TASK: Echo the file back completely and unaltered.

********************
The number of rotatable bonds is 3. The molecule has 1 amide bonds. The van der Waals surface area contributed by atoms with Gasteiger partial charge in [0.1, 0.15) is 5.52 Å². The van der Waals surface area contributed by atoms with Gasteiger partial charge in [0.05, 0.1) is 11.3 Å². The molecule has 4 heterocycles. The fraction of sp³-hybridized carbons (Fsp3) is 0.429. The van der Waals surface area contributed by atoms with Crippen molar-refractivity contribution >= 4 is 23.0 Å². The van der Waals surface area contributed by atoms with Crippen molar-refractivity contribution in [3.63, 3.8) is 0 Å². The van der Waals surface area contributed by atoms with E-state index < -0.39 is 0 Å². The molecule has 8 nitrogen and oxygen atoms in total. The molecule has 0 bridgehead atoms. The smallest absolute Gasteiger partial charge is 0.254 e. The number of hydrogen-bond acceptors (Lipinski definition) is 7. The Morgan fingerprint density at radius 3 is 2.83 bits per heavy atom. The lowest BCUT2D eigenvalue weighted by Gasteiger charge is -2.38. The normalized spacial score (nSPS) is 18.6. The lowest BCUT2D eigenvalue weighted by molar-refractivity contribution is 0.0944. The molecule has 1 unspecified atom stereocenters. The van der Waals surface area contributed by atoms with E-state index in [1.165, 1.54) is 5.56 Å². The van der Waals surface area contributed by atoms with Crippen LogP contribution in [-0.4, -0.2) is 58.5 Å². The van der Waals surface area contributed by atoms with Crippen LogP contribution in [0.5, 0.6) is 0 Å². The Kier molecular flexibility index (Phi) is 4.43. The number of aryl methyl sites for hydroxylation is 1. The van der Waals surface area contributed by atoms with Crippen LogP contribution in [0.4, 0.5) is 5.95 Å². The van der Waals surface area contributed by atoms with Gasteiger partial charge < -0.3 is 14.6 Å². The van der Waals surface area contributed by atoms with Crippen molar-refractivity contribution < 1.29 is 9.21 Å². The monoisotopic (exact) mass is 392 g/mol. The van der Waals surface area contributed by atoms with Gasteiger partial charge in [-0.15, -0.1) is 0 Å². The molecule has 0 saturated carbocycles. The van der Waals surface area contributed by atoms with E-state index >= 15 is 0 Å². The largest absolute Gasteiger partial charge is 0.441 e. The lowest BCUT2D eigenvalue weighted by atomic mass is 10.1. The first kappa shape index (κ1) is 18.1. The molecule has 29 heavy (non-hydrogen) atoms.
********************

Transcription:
The number of rotatable bonds is 3. The molecule has 1 amide bonds. The van der Waals surface area contributed by atoms with Gasteiger partial charge in [0.1, 0.15) is 5.52 Å². The van der Waals surface area contributed by atoms with Gasteiger partial charge in [0.05, 0.1) is 11.3 Å². The molecule has 4 heterocycles. The fraction of sp³-hybridized carbons (Fsp3) is 0.429. The van der Waals surface area contributed by atoms with Crippen molar-refractivity contribution >= 4 is 23.0 Å². The van der Waals surface area contributed by atoms with Crippen molar-refractivity contribution in [3.63, 3.8) is 0 Å². The van der Waals surface area contributed by atoms with E-state index < -0.39 is 0 Å². The molecule has 8 nitrogen and oxygen atoms in total. The molecule has 0 bridgehead atoms. The smallest absolute Gasteiger partial charge is 0.254 e. The number of hydrogen-bond acceptors (Lipinski definition) is 7. The Morgan fingerprint density at radius 3 is 2.83 bits per heavy atom. The lowest BCUT2D eigenvalue weighted by Gasteiger charge is -2.38. The normalized spacial score (nSPS) is 18.6. The lowest BCUT2D eigenvalue weighted by molar-refractivity contribution is 0.0944. The molecule has 1 unspecified atom stereocenters. The van der Waals surface area contributed by atoms with E-state index in [1.165, 1.54) is 5.56 Å². The van der Waals surface area contributed by atoms with Crippen LogP contribution in [-0.4, -0.2) is 58.5 Å². The van der Waals surface area contributed by atoms with Crippen LogP contribution in [0.5, 0.6) is 0 Å². The Kier molecular flexibility index (Phi) is 4.43. The number of aryl methyl sites for hydroxylation is 1. The van der Waals surface area contributed by atoms with Crippen LogP contribution in [0.4, 0.5) is 5.95 Å². The van der Waals surface area contributed by atoms with Gasteiger partial charge < -0.3 is 14.6 Å². The van der Waals surface area contributed by atoms with Crippen molar-refractivity contribution < 1.29 is 9.21 Å². The monoisotopic (exact) mass is 392 g/mol. The van der Waals surface area contributed by atoms with Gasteiger partial charge in [-0.15, -0.1) is 0 Å². The molecule has 0 saturated carbocycles. The van der Waals surface area contributed by atoms with E-state index >= 15 is 0 Å². The largest absolute Gasteiger partial charge is 0.441 e. The lowest BCUT2D eigenvalue weighted by atomic mass is 10.1. The first kappa shape index (κ1) is 18.1. The molecule has 29 heavy (non-hydrogen) atoms.